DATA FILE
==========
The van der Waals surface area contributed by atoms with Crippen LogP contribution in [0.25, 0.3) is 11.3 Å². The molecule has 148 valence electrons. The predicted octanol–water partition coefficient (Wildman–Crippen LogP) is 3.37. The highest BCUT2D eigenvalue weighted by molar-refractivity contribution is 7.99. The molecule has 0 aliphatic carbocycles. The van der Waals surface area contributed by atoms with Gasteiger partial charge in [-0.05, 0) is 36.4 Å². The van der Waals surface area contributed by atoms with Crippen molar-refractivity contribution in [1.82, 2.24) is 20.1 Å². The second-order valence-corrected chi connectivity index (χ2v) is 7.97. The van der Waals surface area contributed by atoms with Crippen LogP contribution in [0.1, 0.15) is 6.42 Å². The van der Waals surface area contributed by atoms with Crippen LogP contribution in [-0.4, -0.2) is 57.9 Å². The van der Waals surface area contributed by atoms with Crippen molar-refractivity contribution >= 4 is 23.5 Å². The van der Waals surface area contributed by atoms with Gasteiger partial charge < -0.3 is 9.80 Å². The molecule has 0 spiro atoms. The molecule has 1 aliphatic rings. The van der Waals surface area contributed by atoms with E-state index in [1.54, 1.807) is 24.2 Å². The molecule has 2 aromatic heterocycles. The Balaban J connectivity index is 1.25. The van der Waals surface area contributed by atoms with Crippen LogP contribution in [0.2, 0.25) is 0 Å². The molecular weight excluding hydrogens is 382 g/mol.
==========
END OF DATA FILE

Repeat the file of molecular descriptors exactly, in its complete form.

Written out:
The van der Waals surface area contributed by atoms with Crippen LogP contribution in [0.25, 0.3) is 11.3 Å². The molecule has 148 valence electrons. The predicted octanol–water partition coefficient (Wildman–Crippen LogP) is 3.37. The highest BCUT2D eigenvalue weighted by molar-refractivity contribution is 7.99. The molecule has 0 aliphatic carbocycles. The van der Waals surface area contributed by atoms with Gasteiger partial charge in [-0.05, 0) is 36.4 Å². The van der Waals surface area contributed by atoms with Crippen molar-refractivity contribution in [1.82, 2.24) is 20.1 Å². The second-order valence-corrected chi connectivity index (χ2v) is 7.97. The van der Waals surface area contributed by atoms with Crippen LogP contribution in [0.1, 0.15) is 6.42 Å². The van der Waals surface area contributed by atoms with Crippen LogP contribution in [-0.4, -0.2) is 57.9 Å². The van der Waals surface area contributed by atoms with Crippen molar-refractivity contribution >= 4 is 23.5 Å². The van der Waals surface area contributed by atoms with Gasteiger partial charge < -0.3 is 9.80 Å². The molecule has 0 spiro atoms. The molecule has 1 aliphatic rings. The van der Waals surface area contributed by atoms with E-state index in [1.54, 1.807) is 24.2 Å². The molecule has 2 aromatic heterocycles. The Balaban J connectivity index is 1.25. The van der Waals surface area contributed by atoms with Crippen LogP contribution in [0.2, 0.25) is 0 Å². The molecular weight excluding hydrogens is 382 g/mol.